What’s in a @name? How Name Value Biases Judgment of Microblog Authors
published: Aug. 18, 2011, recorded: July 2011, views: 63
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Bias can be defined as selective favoritism exhibited by human beings when posed with a task of decision making across multiple options. Online communities present plenty of decision making opportunities to their users. Users exhibit biases in their attachments, voting and ratings and other tasks of decision making. We study bias amongst microblog users due to the value of an author’s name. We describe the relationship between name value bias and number of followers, and cluster authors and readers based on patterns of bias they receive and exhibit, respectively. For authors we show that content from known names (e.g., @CNN) is rated artificially high, while content from unknown names is rated artificially low. For readers, our results indicate that there are two types: slightly biased, heavily biased. A subsequent analysis of Twitter author names revealed attributes of names that underlie this bias, including effects for gender, type of name (individual versus organization), and degree of topical relevance. We discuss how our work can be instructive to content distributors and search engines in leveraging and presenting microblog content.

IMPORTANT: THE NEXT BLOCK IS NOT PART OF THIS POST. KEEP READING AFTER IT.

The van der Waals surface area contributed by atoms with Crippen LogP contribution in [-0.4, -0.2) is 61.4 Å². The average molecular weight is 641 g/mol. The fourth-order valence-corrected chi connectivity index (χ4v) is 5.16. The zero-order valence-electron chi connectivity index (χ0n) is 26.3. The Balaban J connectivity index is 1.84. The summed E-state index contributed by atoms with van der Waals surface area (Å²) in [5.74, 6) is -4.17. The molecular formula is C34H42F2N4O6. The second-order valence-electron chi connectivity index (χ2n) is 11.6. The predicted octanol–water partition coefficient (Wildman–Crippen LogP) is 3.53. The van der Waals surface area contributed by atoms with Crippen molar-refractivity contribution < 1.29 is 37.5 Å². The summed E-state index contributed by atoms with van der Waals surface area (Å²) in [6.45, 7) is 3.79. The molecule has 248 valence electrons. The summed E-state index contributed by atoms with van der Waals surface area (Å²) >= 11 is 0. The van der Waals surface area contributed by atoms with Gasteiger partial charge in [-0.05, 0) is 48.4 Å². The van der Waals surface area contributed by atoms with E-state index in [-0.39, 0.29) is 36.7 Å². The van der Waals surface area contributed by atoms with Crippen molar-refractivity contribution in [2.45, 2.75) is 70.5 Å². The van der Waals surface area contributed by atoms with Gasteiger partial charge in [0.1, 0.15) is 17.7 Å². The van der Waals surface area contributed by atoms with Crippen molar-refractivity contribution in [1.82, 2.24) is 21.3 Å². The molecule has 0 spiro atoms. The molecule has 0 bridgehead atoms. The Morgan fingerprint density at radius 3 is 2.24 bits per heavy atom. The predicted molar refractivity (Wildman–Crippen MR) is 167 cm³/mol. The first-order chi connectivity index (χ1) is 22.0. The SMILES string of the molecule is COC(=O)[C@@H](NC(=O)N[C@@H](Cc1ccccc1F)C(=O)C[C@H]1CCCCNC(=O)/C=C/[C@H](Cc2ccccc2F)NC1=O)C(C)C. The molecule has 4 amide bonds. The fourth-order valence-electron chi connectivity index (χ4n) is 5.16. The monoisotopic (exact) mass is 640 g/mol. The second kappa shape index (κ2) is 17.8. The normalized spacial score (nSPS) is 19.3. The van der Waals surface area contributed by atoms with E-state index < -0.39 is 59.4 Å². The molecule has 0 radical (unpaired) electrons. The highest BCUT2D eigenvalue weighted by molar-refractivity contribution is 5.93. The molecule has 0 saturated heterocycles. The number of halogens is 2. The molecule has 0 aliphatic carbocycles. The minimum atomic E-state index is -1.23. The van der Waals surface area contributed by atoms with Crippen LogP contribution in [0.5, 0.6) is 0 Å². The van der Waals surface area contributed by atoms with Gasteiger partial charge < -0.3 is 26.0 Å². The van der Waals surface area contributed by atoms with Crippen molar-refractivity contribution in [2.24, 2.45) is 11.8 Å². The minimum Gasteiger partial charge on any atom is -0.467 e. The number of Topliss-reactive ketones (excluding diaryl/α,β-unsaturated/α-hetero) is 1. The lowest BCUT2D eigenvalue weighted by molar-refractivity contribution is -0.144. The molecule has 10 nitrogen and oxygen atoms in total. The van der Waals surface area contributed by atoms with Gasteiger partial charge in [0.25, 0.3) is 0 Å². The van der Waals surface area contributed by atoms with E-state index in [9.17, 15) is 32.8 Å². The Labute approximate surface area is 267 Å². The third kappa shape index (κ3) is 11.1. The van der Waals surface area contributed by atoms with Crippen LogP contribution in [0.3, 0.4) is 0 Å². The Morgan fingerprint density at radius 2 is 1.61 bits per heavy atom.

Download slides: icwsm2011_counts_microblog_01.pdf (469.7 KB)
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